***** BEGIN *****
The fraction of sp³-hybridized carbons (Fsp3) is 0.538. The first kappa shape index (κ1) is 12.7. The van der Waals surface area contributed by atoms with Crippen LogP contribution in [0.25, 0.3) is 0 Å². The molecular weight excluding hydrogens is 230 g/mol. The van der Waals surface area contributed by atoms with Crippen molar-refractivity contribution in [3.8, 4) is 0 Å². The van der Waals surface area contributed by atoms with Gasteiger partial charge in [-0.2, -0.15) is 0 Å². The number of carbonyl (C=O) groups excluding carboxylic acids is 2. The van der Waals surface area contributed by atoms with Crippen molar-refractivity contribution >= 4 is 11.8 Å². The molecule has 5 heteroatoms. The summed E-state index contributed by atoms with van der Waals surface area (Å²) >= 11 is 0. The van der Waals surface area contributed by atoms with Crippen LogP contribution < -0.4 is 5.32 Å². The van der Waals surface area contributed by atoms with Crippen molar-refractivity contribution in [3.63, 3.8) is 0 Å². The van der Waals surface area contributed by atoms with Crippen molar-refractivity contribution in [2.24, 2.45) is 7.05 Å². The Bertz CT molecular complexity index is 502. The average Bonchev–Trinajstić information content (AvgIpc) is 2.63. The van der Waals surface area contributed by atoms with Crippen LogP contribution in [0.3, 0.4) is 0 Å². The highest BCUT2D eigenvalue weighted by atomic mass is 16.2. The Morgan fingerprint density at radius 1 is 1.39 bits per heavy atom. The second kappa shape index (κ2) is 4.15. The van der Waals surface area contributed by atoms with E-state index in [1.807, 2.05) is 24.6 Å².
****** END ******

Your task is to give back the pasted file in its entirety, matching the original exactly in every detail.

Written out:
The fraction of sp³-hybridized carbons (Fsp3) is 0.538. The first kappa shape index (κ1) is 12.7. The van der Waals surface area contributed by atoms with Crippen LogP contribution in [0.25, 0.3) is 0 Å². The molecular weight excluding hydrogens is 230 g/mol. The van der Waals surface area contributed by atoms with Crippen molar-refractivity contribution in [3.8, 4) is 0 Å². The van der Waals surface area contributed by atoms with Gasteiger partial charge in [-0.2, -0.15) is 0 Å². The number of carbonyl (C=O) groups excluding carboxylic acids is 2. The van der Waals surface area contributed by atoms with Crippen molar-refractivity contribution >= 4 is 11.8 Å². The molecule has 5 heteroatoms. The summed E-state index contributed by atoms with van der Waals surface area (Å²) >= 11 is 0. The van der Waals surface area contributed by atoms with Crippen LogP contribution < -0.4 is 5.32 Å². The van der Waals surface area contributed by atoms with Crippen molar-refractivity contribution in [3.63, 3.8) is 0 Å². The van der Waals surface area contributed by atoms with Crippen molar-refractivity contribution in [2.24, 2.45) is 7.05 Å². The Bertz CT molecular complexity index is 502. The average Bonchev–Trinajstić information content (AvgIpc) is 2.63. The van der Waals surface area contributed by atoms with Crippen LogP contribution in [0.3, 0.4) is 0 Å². The highest BCUT2D eigenvalue weighted by atomic mass is 16.2. The Morgan fingerprint density at radius 1 is 1.39 bits per heavy atom. The second kappa shape index (κ2) is 4.15. The van der Waals surface area contributed by atoms with E-state index in [1.807, 2.05) is 24.6 Å².